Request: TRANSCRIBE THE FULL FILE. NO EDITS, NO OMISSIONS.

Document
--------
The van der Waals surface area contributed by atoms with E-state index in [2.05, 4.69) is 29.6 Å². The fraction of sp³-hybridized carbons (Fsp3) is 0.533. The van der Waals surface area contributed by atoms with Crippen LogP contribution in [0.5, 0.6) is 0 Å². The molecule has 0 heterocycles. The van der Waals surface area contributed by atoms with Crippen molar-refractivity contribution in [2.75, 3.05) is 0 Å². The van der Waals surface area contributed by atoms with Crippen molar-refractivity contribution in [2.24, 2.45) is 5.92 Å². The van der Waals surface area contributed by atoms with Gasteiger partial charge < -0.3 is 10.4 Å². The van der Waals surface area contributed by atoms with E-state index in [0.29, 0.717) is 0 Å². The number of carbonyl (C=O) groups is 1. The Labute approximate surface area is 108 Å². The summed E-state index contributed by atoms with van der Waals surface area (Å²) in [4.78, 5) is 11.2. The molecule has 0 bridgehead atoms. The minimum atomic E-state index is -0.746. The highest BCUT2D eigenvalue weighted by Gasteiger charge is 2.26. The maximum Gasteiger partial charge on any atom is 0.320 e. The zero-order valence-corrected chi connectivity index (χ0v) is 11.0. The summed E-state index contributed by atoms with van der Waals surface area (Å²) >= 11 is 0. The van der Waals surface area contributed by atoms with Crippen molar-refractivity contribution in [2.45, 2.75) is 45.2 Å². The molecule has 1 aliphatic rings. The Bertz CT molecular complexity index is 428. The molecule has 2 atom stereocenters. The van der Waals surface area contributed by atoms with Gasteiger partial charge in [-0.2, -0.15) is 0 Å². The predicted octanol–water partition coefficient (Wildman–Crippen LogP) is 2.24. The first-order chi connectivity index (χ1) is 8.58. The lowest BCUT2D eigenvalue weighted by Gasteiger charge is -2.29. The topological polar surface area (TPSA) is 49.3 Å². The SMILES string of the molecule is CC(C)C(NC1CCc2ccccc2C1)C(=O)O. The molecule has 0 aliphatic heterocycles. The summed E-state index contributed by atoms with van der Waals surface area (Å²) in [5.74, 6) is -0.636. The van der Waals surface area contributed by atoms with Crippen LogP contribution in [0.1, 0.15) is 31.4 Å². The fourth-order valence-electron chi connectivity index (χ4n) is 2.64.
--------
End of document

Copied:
The van der Waals surface area contributed by atoms with E-state index in [2.05, 4.69) is 29.6 Å². The fraction of sp³-hybridized carbons (Fsp3) is 0.533. The van der Waals surface area contributed by atoms with Crippen LogP contribution in [0.5, 0.6) is 0 Å². The molecule has 0 heterocycles. The van der Waals surface area contributed by atoms with Crippen molar-refractivity contribution in [2.75, 3.05) is 0 Å². The van der Waals surface area contributed by atoms with Crippen molar-refractivity contribution in [2.24, 2.45) is 5.92 Å². The van der Waals surface area contributed by atoms with Gasteiger partial charge < -0.3 is 10.4 Å². The van der Waals surface area contributed by atoms with E-state index in [0.29, 0.717) is 0 Å². The number of carbonyl (C=O) groups is 1. The Labute approximate surface area is 108 Å². The summed E-state index contributed by atoms with van der Waals surface area (Å²) in [4.78, 5) is 11.2. The molecule has 0 bridgehead atoms. The minimum atomic E-state index is -0.746. The highest BCUT2D eigenvalue weighted by Gasteiger charge is 2.26. The maximum Gasteiger partial charge on any atom is 0.320 e. The zero-order valence-corrected chi connectivity index (χ0v) is 11.0. The summed E-state index contributed by atoms with van der Waals surface area (Å²) >= 11 is 0. The van der Waals surface area contributed by atoms with Crippen molar-refractivity contribution in [2.45, 2.75) is 45.2 Å². The molecule has 1 aliphatic rings. The Bertz CT molecular complexity index is 428. The molecule has 2 atom stereocenters. The van der Waals surface area contributed by atoms with Gasteiger partial charge in [-0.2, -0.15) is 0 Å². The predicted octanol–water partition coefficient (Wildman–Crippen LogP) is 2.24. The first-order chi connectivity index (χ1) is 8.58. The lowest BCUT2D eigenvalue weighted by Gasteiger charge is -2.29. The topological polar surface area (TPSA) is 49.3 Å². The SMILES string of the molecule is CC(C)C(NC1CCc2ccccc2C1)C(=O)O. The molecule has 0 aliphatic heterocycles. The summed E-state index contributed by atoms with van der Waals surface area (Å²) in [5.74, 6) is -0.636. The van der Waals surface area contributed by atoms with Crippen LogP contribution in [0.1, 0.15) is 31.4 Å². The fourth-order valence-electron chi connectivity index (χ4n) is 2.64.